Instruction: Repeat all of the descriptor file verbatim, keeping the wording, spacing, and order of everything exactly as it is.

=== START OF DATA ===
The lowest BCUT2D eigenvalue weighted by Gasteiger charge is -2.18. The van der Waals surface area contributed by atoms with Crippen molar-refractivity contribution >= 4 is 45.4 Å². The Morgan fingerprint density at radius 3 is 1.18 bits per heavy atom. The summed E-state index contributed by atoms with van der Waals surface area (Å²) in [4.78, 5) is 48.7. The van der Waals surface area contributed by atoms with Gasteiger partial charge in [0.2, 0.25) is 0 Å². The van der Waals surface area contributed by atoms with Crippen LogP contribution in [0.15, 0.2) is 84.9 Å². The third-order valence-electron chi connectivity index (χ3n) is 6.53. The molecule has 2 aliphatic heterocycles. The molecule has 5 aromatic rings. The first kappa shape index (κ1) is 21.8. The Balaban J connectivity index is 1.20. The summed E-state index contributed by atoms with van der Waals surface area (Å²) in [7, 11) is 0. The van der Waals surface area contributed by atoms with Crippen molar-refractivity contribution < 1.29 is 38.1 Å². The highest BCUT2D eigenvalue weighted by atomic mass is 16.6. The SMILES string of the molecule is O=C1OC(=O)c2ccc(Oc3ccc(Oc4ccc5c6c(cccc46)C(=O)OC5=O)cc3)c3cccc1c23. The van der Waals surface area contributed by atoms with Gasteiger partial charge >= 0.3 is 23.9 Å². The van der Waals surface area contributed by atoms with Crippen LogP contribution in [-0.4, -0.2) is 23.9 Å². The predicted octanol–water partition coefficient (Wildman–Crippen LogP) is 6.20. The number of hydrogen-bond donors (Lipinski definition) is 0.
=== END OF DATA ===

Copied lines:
The lowest BCUT2D eigenvalue weighted by Gasteiger charge is -2.18. The van der Waals surface area contributed by atoms with Crippen molar-refractivity contribution >= 4 is 45.4 Å². The Morgan fingerprint density at radius 3 is 1.18 bits per heavy atom. The summed E-state index contributed by atoms with van der Waals surface area (Å²) in [4.78, 5) is 48.7. The van der Waals surface area contributed by atoms with Gasteiger partial charge in [0.2, 0.25) is 0 Å². The van der Waals surface area contributed by atoms with Crippen LogP contribution in [0.15, 0.2) is 84.9 Å². The third-order valence-electron chi connectivity index (χ3n) is 6.53. The molecule has 2 aliphatic heterocycles. The molecule has 5 aromatic rings. The first kappa shape index (κ1) is 21.8. The Balaban J connectivity index is 1.20. The summed E-state index contributed by atoms with van der Waals surface area (Å²) in [7, 11) is 0. The van der Waals surface area contributed by atoms with Crippen molar-refractivity contribution < 1.29 is 38.1 Å². The highest BCUT2D eigenvalue weighted by atomic mass is 16.6. The SMILES string of the molecule is O=C1OC(=O)c2ccc(Oc3ccc(Oc4ccc5c6c(cccc46)C(=O)OC5=O)cc3)c3cccc1c23. The van der Waals surface area contributed by atoms with Gasteiger partial charge >= 0.3 is 23.9 Å². The van der Waals surface area contributed by atoms with Crippen LogP contribution in [-0.4, -0.2) is 23.9 Å². The predicted octanol–water partition coefficient (Wildman–Crippen LogP) is 6.20. The number of hydrogen-bond donors (Lipinski definition) is 0.